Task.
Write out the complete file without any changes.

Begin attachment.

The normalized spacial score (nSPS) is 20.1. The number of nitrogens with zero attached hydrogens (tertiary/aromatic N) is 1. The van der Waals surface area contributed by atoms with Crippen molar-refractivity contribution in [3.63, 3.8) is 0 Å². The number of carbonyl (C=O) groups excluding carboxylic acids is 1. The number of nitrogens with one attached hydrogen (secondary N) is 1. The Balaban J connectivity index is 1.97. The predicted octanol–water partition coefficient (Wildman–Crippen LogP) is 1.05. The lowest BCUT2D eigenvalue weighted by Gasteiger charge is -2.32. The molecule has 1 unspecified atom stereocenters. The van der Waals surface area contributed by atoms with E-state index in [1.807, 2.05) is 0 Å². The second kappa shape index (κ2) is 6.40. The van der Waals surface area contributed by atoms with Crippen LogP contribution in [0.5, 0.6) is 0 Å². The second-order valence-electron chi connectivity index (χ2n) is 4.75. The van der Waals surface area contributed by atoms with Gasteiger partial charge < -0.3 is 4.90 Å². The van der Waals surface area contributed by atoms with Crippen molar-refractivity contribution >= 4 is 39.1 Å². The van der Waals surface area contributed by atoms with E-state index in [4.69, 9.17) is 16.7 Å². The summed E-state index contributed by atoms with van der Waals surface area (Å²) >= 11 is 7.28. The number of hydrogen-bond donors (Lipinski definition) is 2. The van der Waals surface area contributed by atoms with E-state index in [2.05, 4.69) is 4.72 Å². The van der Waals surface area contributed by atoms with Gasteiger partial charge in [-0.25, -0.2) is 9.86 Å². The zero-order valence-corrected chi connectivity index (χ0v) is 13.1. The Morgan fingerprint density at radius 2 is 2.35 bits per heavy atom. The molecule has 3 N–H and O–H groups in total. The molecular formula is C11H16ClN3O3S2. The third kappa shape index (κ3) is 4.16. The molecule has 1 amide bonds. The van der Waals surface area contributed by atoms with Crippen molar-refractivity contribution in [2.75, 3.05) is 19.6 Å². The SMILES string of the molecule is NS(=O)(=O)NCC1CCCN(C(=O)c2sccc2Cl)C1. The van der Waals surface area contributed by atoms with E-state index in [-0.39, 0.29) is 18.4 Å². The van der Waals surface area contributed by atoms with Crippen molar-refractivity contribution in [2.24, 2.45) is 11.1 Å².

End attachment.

The normalized spacial score (nSPS) is 20.1. The number of nitrogens with zero attached hydrogens (tertiary/aromatic N) is 1. The van der Waals surface area contributed by atoms with Crippen molar-refractivity contribution in [3.63, 3.8) is 0 Å². The number of carbonyl (C=O) groups excluding carboxylic acids is 1. The number of nitrogens with one attached hydrogen (secondary N) is 1. The Balaban J connectivity index is 1.97. The predicted octanol–water partition coefficient (Wildman–Crippen LogP) is 1.05. The lowest BCUT2D eigenvalue weighted by Gasteiger charge is -2.32. The molecule has 1 unspecified atom stereocenters. The van der Waals surface area contributed by atoms with E-state index in [1.807, 2.05) is 0 Å². The second kappa shape index (κ2) is 6.40. The van der Waals surface area contributed by atoms with Crippen LogP contribution in [0.5, 0.6) is 0 Å². The second-order valence-electron chi connectivity index (χ2n) is 4.75. The van der Waals surface area contributed by atoms with Gasteiger partial charge < -0.3 is 4.90 Å². The van der Waals surface area contributed by atoms with Crippen molar-refractivity contribution >= 4 is 39.1 Å². The van der Waals surface area contributed by atoms with E-state index in [4.69, 9.17) is 16.7 Å². The summed E-state index contributed by atoms with van der Waals surface area (Å²) >= 11 is 7.28. The number of hydrogen-bond donors (Lipinski definition) is 2. The van der Waals surface area contributed by atoms with E-state index in [2.05, 4.69) is 4.72 Å². The van der Waals surface area contributed by atoms with Gasteiger partial charge in [-0.25, -0.2) is 9.86 Å². The zero-order valence-corrected chi connectivity index (χ0v) is 13.1. The Morgan fingerprint density at radius 2 is 2.35 bits per heavy atom. The molecule has 3 N–H and O–H groups in total. The molecular formula is C11H16ClN3O3S2. The third kappa shape index (κ3) is 4.16. The molecule has 1 amide bonds. The van der Waals surface area contributed by atoms with Crippen molar-refractivity contribution in [2.75, 3.05) is 19.6 Å². The SMILES string of the molecule is NS(=O)(=O)NCC1CCCN(C(=O)c2sccc2Cl)C1. The van der Waals surface area contributed by atoms with E-state index in [-0.39, 0.29) is 18.4 Å². The van der Waals surface area contributed by atoms with Crippen molar-refractivity contribution in [2.24, 2.45) is 11.1 Å².